Women In The Pacific War Essay

Words: 1091
Pages: 5

The Pacific War, during World War II, had a significant effect on Australia and specifically women, as their roles dramatically assisted in the war effort. In 1941 when the Greek Campaign failed and the number of casualties and the indications that Japan were going to enter into the war increased, Australia’s vulnerability grew. Australia went on a war footing and men were required to be ready for duty. When men received the call for duty, women were required to replace men in the workplace. This was their way of contributing to the war effort of Australia. Women were often recruited into new roles, with little training and had to work in difficult conditions. These hard working women, were the back bone of the war effort. Australia was significantly assisted by the change of roles for women, as they kept Australia running while the men were serving on the front line.
After the failure of the Greek Campaign, the warnings of Japan entering the war increased. Australian factories began changing to producing equipment for war. The Prime Minister at the time, John Curtin declared Australia to be on a war footing in December 1941 and confirmed that,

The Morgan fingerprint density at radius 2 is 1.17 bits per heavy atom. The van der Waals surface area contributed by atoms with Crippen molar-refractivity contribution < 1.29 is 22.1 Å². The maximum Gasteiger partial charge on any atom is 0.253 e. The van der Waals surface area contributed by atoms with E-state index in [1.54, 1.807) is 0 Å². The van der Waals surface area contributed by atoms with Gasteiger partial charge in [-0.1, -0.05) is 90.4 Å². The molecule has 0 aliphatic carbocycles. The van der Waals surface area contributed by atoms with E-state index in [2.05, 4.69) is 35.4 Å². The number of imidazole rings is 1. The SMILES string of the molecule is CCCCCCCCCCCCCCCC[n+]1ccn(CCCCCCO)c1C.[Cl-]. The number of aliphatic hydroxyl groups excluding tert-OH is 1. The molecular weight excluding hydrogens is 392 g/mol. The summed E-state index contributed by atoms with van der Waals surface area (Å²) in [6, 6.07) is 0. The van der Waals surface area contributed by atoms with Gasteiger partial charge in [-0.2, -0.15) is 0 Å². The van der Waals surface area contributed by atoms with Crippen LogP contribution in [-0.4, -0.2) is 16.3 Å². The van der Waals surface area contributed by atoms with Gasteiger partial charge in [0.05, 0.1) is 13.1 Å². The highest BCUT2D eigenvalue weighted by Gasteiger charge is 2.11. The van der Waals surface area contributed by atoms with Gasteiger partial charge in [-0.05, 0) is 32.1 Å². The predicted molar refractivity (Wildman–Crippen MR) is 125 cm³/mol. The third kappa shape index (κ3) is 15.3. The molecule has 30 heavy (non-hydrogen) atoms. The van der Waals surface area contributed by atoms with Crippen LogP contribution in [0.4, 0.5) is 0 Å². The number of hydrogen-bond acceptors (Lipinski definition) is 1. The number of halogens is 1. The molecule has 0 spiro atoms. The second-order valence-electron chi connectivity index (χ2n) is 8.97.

“The civilian way of life cannot be any less rigorous, can contribute no less than that the fighting men have to follow.” Men, women
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In 1941, when Australia went on a war footing, men were required to leave their jobs and fight for their country. Women were then required to replace the men in the workplace, performing the same jobs in difficult conditions, but receiving much less pay. As a result of women being able to enter the workplace and perform roles that were once denied to them, their independence and freedom increased. Women were the centre of the war, holding everything and everyone together. Women’s alteration of roles impacted substantially on the Australian war effort in the Pacific War during World War